Wherever you live or wish to travel, there’s bound to be a National Park waiting for you nearby. With over sixty options to choose from across the country, these parks are one of the best ways to explore and experience nature in all its forms.
Founded back in 1916, the U.S. National Park Service works diligently to preserve these geographically significant lands throughout the country. While each and every one of the parks deserves attention and offers up unique and inspiring sights and adventures, not all are created equal, however, when it comes to recreational visitors. This is a good thing. The less crowded national parks offer an opportunity to explore at your own pace and may be just what you’re looking for.
Here are 10 of the least visited national parks for you to consider adding to your own bucket list.
1. Dry Tortugas National Park (Florida)
Most likely, you’ve already heard about the beautiful waters off the Florida Keys, as well as Key West being the southernmost point in the United States. But how many of you have heard of, much less visited, Dry Tortugas National Park?
The Dry Tortugas, a set of tiny remote islands approximately 70 miles off of Key West, sports a national park unlike any other. With see-through blue waters surrounding the park, you can snorkel or scuba dive the day away. In addition to abundant marine life and protected coral reef, there are also shipwreck dive sites to explore.
If you prefer to stay topside instead, there’s plenty to do as well. Be sure to check out the large number of birds, including boobies, terns, and pelicans.
For a unique historical adventure, explore Fort Jefferson, a 19th century coastal fort, initially built to protect the shipping channels in the area. Later it would become a prison for Civil War deserters and other misdeeds, as well as for civilian prisoners. Learn about the most well-known of them all, Dr. Samuel Mudd, who is claimed to be involved in President Lincoln’s assassination.
You’ll need to schedule a ferry or seaplane to take you to and from the Dry Tortugas National Park. If you desire to spend more than a day there exploring and relaxing, you’ll need to pack your own camping gear. Tent sites surrounding Fort Jefferson are available by reservation.
2. Congaree National Park (South Carolina)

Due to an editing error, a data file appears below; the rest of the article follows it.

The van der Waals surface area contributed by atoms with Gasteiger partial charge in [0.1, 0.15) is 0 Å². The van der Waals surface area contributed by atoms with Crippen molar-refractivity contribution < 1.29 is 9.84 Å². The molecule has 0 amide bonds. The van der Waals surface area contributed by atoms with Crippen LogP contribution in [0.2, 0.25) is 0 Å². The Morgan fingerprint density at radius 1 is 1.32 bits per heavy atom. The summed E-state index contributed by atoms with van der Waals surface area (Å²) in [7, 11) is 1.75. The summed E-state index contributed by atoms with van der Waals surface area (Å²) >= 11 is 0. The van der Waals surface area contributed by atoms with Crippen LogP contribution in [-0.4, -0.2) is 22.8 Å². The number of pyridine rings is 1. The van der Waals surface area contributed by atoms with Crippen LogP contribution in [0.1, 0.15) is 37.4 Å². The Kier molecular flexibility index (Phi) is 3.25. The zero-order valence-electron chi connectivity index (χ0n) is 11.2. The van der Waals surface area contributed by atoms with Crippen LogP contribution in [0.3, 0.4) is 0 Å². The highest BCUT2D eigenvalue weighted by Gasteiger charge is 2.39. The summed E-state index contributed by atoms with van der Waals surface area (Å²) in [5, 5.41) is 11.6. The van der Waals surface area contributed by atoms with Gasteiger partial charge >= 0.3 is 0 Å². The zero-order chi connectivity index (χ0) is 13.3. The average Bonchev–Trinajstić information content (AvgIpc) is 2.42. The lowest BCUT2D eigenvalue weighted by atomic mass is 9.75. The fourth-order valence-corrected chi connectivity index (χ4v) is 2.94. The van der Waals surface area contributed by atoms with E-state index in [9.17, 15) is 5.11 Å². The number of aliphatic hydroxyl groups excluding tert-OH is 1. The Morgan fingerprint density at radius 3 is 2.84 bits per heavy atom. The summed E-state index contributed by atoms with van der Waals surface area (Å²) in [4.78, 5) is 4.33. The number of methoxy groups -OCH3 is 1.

One of the newest parks, Congaree National Park, sits in the central part of the state of South Carolina. Its name derives from the tribe of Native Americans who once lived in the area.
Containing the largest section of an old growth forest remaining in the country today, you’ll be able to see the tallest trees in the country. Also, spend time exploring the banks of the Congaree River as it winds its way from east to west. If you’re lucky, you’ll be able to catch a glimpse of river otters playing there as well.
Other options are to explore groves and swamps by canoe or kayak, or meander along the 3.9km boardwalk and enjoy nature. If you’re up to it, bring your best hiking shoes and explore the 25-mile stretch of hiking trails available within the park also.
3. Isle Royale National Park (Michigan)
The Great Lakes have long held the attention and curiosity of the public, yet one of the least visited national parks is located there. Isle Royale National Park, situated on the northern tip of Lake Superior, is only accessible by ferry, boat, or seaplane, which may have something to do with that.
Covered with densely wooded areas and photographic rocky shorelines, the island is ideal for hiking and getting away from the crowds. It contains almost 900 square miles to explore at your own pace.
You can also venture into the depths of the lake and scuba dive on the well-preserved shipwrecks found there. These include a passenger ferry from 1877 and a steam engine freighter from 1898.
Pitch your tent at one of the rustic campsites, or rent one of the rustic cabins on the island.
4. Voyageurs National Park (Minnesota)
Voyageurs National Park in northern Minnesota borders Canada and is an ideal spot for those who enjoy water sports of all kinds. With a variety of waterways to choose from and four lakes within the park’s boundaries, you can take an arranged water tour by boat, kayak, or canoe, or venture out on your own. Don’t forget your fishing gear as well.
The park is also known for its bald-eagle population, so binoculars are a must.
Winter is another great time to visit this Minnesota national park. You can spend your time exploring the frozen landscape and travel along the accessible snowmobile trails.
5. Guadalupe Mountains National Park (Texas)
Although one of the smaller parks in Texas, Guadalupe Mountains National Park is one of the most geologically diverse national parks in the continental United States. Here you can explore your share of not only desert landscapes, but also a unique alpine forest.